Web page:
How to Draw Organic Molecules
This page explains the various ways that organic molecules can be represented on paper or on screen – including molecular formulae, and various forms of structural formulae.
Note: "formulae" is just a different spelling of "formulas". "Formulae" is more traditional, but "formulas" is just as valid.
A molecular formula simply counts the numbers of each sort of atom present in the molecule, but tells you nothing about the way they are joined together.
For example, the molecular formula of butane is C4H10, and the molecular formula of ethanol is C2H6O.
Molecular formulae are very rarely used in organic chemistry, because they don't give any useful information about the bonding in the molecule. About the only place where you might come across them is in equations for the combustion of simple hydrocarbons, for example:
In cases like this, the bonding in the organic molecule isn't important.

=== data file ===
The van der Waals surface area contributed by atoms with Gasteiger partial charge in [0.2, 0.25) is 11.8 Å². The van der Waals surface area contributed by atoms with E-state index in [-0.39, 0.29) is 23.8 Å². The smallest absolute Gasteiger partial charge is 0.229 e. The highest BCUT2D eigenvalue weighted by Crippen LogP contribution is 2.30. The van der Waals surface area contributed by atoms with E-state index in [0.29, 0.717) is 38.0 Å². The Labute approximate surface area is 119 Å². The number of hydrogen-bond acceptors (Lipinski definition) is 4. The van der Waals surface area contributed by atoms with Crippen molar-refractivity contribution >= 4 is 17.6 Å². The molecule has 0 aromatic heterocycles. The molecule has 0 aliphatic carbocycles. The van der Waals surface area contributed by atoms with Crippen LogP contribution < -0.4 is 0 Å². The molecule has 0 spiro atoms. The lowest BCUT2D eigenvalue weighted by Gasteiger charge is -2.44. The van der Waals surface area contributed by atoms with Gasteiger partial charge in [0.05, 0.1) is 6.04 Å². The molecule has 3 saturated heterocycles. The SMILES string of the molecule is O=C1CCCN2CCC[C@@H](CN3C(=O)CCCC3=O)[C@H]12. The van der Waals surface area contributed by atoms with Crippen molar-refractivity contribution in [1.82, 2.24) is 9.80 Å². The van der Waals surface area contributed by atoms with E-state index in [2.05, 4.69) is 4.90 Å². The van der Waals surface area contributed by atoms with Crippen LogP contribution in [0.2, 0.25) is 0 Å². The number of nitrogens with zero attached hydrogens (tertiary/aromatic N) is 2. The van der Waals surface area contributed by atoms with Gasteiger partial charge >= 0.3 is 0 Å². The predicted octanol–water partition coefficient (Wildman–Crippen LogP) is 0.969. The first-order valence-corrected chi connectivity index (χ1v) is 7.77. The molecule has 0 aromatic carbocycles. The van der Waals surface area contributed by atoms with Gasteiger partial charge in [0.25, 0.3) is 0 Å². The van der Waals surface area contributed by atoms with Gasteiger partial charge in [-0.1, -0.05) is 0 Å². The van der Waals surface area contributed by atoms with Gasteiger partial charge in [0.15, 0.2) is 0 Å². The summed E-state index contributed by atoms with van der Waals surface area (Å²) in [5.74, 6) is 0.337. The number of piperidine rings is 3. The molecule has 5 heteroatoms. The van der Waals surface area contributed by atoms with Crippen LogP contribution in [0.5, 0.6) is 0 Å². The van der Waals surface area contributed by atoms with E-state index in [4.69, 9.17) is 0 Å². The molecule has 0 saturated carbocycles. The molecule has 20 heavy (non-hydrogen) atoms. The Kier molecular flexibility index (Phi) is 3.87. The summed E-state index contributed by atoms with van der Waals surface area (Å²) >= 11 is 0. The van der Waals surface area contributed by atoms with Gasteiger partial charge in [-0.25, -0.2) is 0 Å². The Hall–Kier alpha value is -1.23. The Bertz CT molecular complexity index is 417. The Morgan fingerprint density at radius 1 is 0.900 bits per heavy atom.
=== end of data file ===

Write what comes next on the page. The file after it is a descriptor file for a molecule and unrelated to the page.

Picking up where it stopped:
A structural formula shows how the various atoms are bonded. There are various ways of drawing this and you will need to be familiar with all of them.
A displayed formula shows all the bonds in the molecule as individual lines. You need to remember that each line represents a pair of shared electrons.
For example, this is a model of methane together with its displayed formula:
Notice that the way the methane is drawn bears no resemblance to the actual shape of the molecule. Methane isn't flat with 90° bond angles. This mismatch between what you draw and what the molecule actually looks like can lead to problems if you aren't careful.
For example, consider the simple molecule with the molecular formula CH2Cl2. You might think that there were two different ways of arranging these atoms if you drew a displayed formula.